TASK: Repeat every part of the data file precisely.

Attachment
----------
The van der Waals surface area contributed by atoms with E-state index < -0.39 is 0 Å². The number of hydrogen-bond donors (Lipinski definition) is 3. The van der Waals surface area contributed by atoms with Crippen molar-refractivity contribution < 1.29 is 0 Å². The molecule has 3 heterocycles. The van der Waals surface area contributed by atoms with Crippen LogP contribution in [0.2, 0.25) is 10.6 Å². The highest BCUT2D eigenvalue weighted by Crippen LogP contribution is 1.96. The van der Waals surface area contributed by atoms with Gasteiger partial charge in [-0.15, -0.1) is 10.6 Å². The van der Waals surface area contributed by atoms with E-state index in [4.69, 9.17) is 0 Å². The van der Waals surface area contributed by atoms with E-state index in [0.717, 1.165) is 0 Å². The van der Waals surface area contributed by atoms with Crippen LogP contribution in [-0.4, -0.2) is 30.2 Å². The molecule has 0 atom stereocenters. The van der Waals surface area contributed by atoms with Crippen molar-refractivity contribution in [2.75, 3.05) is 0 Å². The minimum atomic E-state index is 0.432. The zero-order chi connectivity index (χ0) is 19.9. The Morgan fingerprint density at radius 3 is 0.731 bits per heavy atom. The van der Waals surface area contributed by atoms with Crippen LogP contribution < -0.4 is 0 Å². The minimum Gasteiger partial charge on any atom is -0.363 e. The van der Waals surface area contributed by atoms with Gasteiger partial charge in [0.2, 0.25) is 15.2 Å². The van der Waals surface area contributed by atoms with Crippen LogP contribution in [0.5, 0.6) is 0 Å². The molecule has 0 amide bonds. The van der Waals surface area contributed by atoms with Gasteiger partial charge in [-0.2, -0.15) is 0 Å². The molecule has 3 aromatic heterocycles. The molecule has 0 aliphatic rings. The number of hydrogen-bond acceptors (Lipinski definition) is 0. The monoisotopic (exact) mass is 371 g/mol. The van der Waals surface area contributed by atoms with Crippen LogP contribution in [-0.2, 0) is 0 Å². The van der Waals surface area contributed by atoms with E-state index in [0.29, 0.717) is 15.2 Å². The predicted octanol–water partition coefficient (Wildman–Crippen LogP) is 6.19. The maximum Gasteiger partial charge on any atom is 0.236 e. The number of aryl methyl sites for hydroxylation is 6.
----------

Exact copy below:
The van der Waals surface area contributed by atoms with E-state index < -0.39 is 0 Å². The number of hydrogen-bond donors (Lipinski definition) is 3. The van der Waals surface area contributed by atoms with Crippen molar-refractivity contribution < 1.29 is 0 Å². The molecule has 3 heterocycles. The van der Waals surface area contributed by atoms with Crippen LogP contribution in [0.2, 0.25) is 10.6 Å². The highest BCUT2D eigenvalue weighted by Crippen LogP contribution is 1.96. The van der Waals surface area contributed by atoms with Gasteiger partial charge in [-0.15, -0.1) is 10.6 Å². The van der Waals surface area contributed by atoms with E-state index in [4.69, 9.17) is 0 Å². The van der Waals surface area contributed by atoms with E-state index in [0.717, 1.165) is 0 Å². The van der Waals surface area contributed by atoms with Crippen LogP contribution in [-0.4, -0.2) is 30.2 Å². The molecule has 0 atom stereocenters. The van der Waals surface area contributed by atoms with Crippen molar-refractivity contribution in [2.75, 3.05) is 0 Å². The minimum atomic E-state index is 0.432. The zero-order chi connectivity index (χ0) is 19.9. The Morgan fingerprint density at radius 3 is 0.731 bits per heavy atom. The van der Waals surface area contributed by atoms with Crippen LogP contribution < -0.4 is 0 Å². The minimum Gasteiger partial charge on any atom is -0.363 e. The van der Waals surface area contributed by atoms with Gasteiger partial charge in [0.2, 0.25) is 15.2 Å². The van der Waals surface area contributed by atoms with Crippen LogP contribution in [0.5, 0.6) is 0 Å². The molecule has 0 amide bonds. The van der Waals surface area contributed by atoms with Gasteiger partial charge in [-0.2, -0.15) is 0 Å². The molecule has 3 aromatic heterocycles. The molecule has 0 aliphatic rings. The number of hydrogen-bond acceptors (Lipinski definition) is 0. The monoisotopic (exact) mass is 371 g/mol. The van der Waals surface area contributed by atoms with Crippen LogP contribution in [-0.2, 0) is 0 Å². The van der Waals surface area contributed by atoms with E-state index in [0.29, 0.717) is 15.2 Å². The predicted octanol–water partition coefficient (Wildman–Crippen LogP) is 6.19. The maximum Gasteiger partial charge on any atom is 0.236 e. The number of aryl methyl sites for hydroxylation is 6.